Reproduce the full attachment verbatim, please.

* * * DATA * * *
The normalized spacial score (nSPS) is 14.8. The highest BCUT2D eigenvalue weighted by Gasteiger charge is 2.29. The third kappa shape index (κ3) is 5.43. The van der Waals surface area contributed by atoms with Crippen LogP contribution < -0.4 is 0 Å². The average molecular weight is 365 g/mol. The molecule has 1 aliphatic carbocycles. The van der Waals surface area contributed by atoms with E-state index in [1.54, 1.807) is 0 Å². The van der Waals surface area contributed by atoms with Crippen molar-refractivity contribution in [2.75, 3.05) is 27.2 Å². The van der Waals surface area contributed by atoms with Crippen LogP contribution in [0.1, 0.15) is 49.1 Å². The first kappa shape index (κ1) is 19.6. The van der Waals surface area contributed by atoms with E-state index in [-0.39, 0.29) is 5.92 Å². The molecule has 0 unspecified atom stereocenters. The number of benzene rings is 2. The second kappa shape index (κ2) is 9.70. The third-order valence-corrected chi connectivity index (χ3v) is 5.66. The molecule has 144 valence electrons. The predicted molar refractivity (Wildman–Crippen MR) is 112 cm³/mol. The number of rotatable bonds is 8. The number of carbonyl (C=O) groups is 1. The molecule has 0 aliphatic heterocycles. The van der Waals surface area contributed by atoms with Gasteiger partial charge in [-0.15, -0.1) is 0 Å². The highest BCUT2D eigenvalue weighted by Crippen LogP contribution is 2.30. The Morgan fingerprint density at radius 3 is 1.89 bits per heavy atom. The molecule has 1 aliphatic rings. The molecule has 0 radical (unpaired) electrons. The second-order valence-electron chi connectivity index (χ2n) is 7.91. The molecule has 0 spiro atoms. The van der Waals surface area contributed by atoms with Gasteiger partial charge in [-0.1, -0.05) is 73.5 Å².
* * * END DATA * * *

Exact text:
The normalized spacial score (nSPS) is 14.8. The highest BCUT2D eigenvalue weighted by Gasteiger charge is 2.29. The third kappa shape index (κ3) is 5.43. The van der Waals surface area contributed by atoms with Crippen LogP contribution < -0.4 is 0 Å². The average molecular weight is 365 g/mol. The molecule has 1 aliphatic carbocycles. The van der Waals surface area contributed by atoms with E-state index in [1.54, 1.807) is 0 Å². The van der Waals surface area contributed by atoms with Crippen molar-refractivity contribution in [2.75, 3.05) is 27.2 Å². The van der Waals surface area contributed by atoms with Crippen LogP contribution in [0.1, 0.15) is 49.1 Å². The first kappa shape index (κ1) is 19.6. The van der Waals surface area contributed by atoms with E-state index in [-0.39, 0.29) is 5.92 Å². The molecule has 0 unspecified atom stereocenters. The number of benzene rings is 2. The second kappa shape index (κ2) is 9.70. The third-order valence-corrected chi connectivity index (χ3v) is 5.66. The molecule has 144 valence electrons. The predicted molar refractivity (Wildman–Crippen MR) is 112 cm³/mol. The number of rotatable bonds is 8. The number of carbonyl (C=O) groups is 1. The molecule has 0 aliphatic heterocycles. The van der Waals surface area contributed by atoms with Gasteiger partial charge in [-0.15, -0.1) is 0 Å². The highest BCUT2D eigenvalue weighted by Crippen LogP contribution is 2.30. The Morgan fingerprint density at radius 3 is 1.89 bits per heavy atom. The molecule has 1 aliphatic rings. The molecule has 0 radical (unpaired) electrons. The second-order valence-electron chi connectivity index (χ2n) is 7.91. The molecule has 0 spiro atoms. The van der Waals surface area contributed by atoms with Gasteiger partial charge in [-0.1, -0.05) is 73.5 Å².